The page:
Thursday, July 12, 2007

royal privilege

So on Wednesday former White House political director Sara Taylor deigned to testify before the Senate, but refused to take questions that basically had anything to do with the White House. And Harriet Miers lawyer told the Senate that she wouldn't testify, because she'd been ordered not to by the de facto Bush Administration.

Taylor's mis-statement (repeated until Senator Patrick Leahy finally got her to recant) that she swore an oath to Bush rather than the Constitution was no mistake; that's clearly how this crowd sees it. Loyalty to the Republican Party and to the Decider in Chief. The country, the constitution, us citizens be damned. "If they ain't with us, they're against us, right?"

Taylor's friend, another White House type, said "I just feel like it's incredibly unfair that she's being caught in what's really a struggle between Congress and the White House." True. But it is solely because of this White House's mania for complete control, extending even to former staffers, and utter secrecy, and its to-the-death defense of its royal prerogative. Excuse me, I mean "executive privilege."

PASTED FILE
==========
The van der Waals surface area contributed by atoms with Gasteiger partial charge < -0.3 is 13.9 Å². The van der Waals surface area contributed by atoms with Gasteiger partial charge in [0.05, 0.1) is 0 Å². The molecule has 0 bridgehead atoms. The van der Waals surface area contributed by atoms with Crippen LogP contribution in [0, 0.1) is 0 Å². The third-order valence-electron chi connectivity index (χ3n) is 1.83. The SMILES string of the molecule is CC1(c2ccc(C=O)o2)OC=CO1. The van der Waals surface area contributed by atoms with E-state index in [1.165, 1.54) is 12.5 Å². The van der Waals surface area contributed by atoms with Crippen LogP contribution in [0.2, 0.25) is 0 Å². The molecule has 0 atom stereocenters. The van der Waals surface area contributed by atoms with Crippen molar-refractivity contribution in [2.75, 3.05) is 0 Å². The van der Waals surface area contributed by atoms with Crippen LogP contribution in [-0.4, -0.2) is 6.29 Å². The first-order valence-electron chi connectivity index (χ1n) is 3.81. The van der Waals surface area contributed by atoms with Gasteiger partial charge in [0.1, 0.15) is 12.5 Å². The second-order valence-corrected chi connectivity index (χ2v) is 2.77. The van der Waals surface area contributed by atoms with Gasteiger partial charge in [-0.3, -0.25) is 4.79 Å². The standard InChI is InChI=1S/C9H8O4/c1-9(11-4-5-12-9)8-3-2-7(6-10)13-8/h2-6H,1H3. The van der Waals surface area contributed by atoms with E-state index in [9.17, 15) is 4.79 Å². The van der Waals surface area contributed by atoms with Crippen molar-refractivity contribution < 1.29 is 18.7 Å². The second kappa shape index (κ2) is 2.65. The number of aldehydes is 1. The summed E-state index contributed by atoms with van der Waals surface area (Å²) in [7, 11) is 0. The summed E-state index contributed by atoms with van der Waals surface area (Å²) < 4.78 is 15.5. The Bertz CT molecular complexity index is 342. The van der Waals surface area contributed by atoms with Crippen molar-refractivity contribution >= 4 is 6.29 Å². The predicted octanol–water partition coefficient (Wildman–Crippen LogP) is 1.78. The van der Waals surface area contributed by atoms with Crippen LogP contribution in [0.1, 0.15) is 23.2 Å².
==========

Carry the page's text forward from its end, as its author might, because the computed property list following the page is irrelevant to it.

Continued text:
As for ordering Miers not to testify - hey since when can the President give orders to a private citizen? Isn't this still a free country? I mean, if he had a legal leg to stand on maybe he could get a court to issue some sort of gag order on her. But this is pure crap.


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